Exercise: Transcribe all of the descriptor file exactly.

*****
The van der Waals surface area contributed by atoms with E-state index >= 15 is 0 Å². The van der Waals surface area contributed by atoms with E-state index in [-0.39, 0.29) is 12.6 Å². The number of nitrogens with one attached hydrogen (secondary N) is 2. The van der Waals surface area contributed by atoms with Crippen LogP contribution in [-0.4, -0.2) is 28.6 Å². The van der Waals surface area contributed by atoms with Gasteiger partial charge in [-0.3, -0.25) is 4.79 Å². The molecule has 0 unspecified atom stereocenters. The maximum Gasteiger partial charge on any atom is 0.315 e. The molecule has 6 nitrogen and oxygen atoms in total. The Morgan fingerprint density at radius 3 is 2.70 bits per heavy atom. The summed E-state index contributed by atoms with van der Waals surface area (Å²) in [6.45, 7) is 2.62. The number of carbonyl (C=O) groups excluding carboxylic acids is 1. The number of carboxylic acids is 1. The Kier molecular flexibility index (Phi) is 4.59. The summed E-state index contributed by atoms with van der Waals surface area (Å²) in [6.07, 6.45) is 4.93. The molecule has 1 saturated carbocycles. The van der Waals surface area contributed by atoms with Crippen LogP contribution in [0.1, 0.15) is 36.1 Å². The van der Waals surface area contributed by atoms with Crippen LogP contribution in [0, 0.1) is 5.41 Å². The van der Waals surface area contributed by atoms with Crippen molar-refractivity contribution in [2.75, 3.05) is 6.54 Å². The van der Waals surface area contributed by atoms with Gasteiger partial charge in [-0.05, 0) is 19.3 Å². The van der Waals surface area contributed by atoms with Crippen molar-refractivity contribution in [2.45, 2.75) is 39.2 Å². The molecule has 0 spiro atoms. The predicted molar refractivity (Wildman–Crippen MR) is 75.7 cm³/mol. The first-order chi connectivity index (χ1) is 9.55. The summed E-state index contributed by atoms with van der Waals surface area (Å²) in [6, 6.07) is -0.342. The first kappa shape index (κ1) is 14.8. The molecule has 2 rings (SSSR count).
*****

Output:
The van der Waals surface area contributed by atoms with E-state index >= 15 is 0 Å². The van der Waals surface area contributed by atoms with E-state index in [-0.39, 0.29) is 12.6 Å². The number of nitrogens with one attached hydrogen (secondary N) is 2. The van der Waals surface area contributed by atoms with Crippen LogP contribution in [-0.4, -0.2) is 28.6 Å². The van der Waals surface area contributed by atoms with Gasteiger partial charge in [-0.3, -0.25) is 4.79 Å². The molecule has 0 unspecified atom stereocenters. The maximum Gasteiger partial charge on any atom is 0.315 e. The molecule has 6 nitrogen and oxygen atoms in total. The Morgan fingerprint density at radius 3 is 2.70 bits per heavy atom. The summed E-state index contributed by atoms with van der Waals surface area (Å²) in [6.45, 7) is 2.62. The number of carbonyl (C=O) groups excluding carboxylic acids is 1. The number of carboxylic acids is 1. The Kier molecular flexibility index (Phi) is 4.59. The summed E-state index contributed by atoms with van der Waals surface area (Å²) in [6.07, 6.45) is 4.93. The molecule has 1 saturated carbocycles. The van der Waals surface area contributed by atoms with Crippen LogP contribution in [0.1, 0.15) is 36.1 Å². The van der Waals surface area contributed by atoms with Crippen LogP contribution in [0, 0.1) is 5.41 Å². The van der Waals surface area contributed by atoms with Crippen molar-refractivity contribution in [2.75, 3.05) is 6.54 Å². The van der Waals surface area contributed by atoms with Gasteiger partial charge in [-0.05, 0) is 19.3 Å². The van der Waals surface area contributed by atoms with Crippen molar-refractivity contribution in [2.45, 2.75) is 39.2 Å². The molecule has 0 spiro atoms. The predicted molar refractivity (Wildman–Crippen MR) is 75.7 cm³/mol. The first-order chi connectivity index (χ1) is 9.55. The summed E-state index contributed by atoms with van der Waals surface area (Å²) in [6, 6.07) is -0.342. The first kappa shape index (κ1) is 14.8. The molecule has 2 rings (SSSR count).